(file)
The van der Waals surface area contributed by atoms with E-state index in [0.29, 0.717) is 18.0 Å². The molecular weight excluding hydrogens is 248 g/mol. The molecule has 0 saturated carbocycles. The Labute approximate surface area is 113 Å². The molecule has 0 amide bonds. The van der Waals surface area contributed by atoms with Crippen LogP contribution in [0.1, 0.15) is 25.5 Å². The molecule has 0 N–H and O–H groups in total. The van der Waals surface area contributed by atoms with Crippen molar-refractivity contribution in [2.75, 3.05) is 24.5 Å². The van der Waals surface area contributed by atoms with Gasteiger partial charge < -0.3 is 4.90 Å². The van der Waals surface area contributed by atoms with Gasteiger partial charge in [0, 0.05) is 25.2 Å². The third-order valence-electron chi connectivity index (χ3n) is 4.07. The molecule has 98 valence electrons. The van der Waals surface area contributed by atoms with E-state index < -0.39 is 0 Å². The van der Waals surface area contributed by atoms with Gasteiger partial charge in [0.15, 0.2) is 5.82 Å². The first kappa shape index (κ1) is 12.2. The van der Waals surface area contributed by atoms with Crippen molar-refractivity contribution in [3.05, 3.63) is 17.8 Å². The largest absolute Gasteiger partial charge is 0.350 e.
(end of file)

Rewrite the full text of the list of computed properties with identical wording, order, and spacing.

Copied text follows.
The van der Waals surface area contributed by atoms with E-state index in [0.29, 0.717) is 18.0 Å². The molecular weight excluding hydrogens is 248 g/mol. The molecule has 0 saturated carbocycles. The Labute approximate surface area is 113 Å². The molecule has 0 amide bonds. The van der Waals surface area contributed by atoms with Crippen LogP contribution in [0.1, 0.15) is 25.5 Å². The molecule has 0 N–H and O–H groups in total. The van der Waals surface area contributed by atoms with Crippen molar-refractivity contribution in [2.75, 3.05) is 24.5 Å². The van der Waals surface area contributed by atoms with Gasteiger partial charge < -0.3 is 4.90 Å². The van der Waals surface area contributed by atoms with Gasteiger partial charge in [0, 0.05) is 25.2 Å². The third-order valence-electron chi connectivity index (χ3n) is 4.07. The molecule has 98 valence electrons. The van der Waals surface area contributed by atoms with E-state index < -0.39 is 0 Å². The van der Waals surface area contributed by atoms with Gasteiger partial charge in [0.15, 0.2) is 5.82 Å². The first kappa shape index (κ1) is 12.2. The van der Waals surface area contributed by atoms with Crippen molar-refractivity contribution in [3.05, 3.63) is 17.8 Å². The largest absolute Gasteiger partial charge is 0.350 e.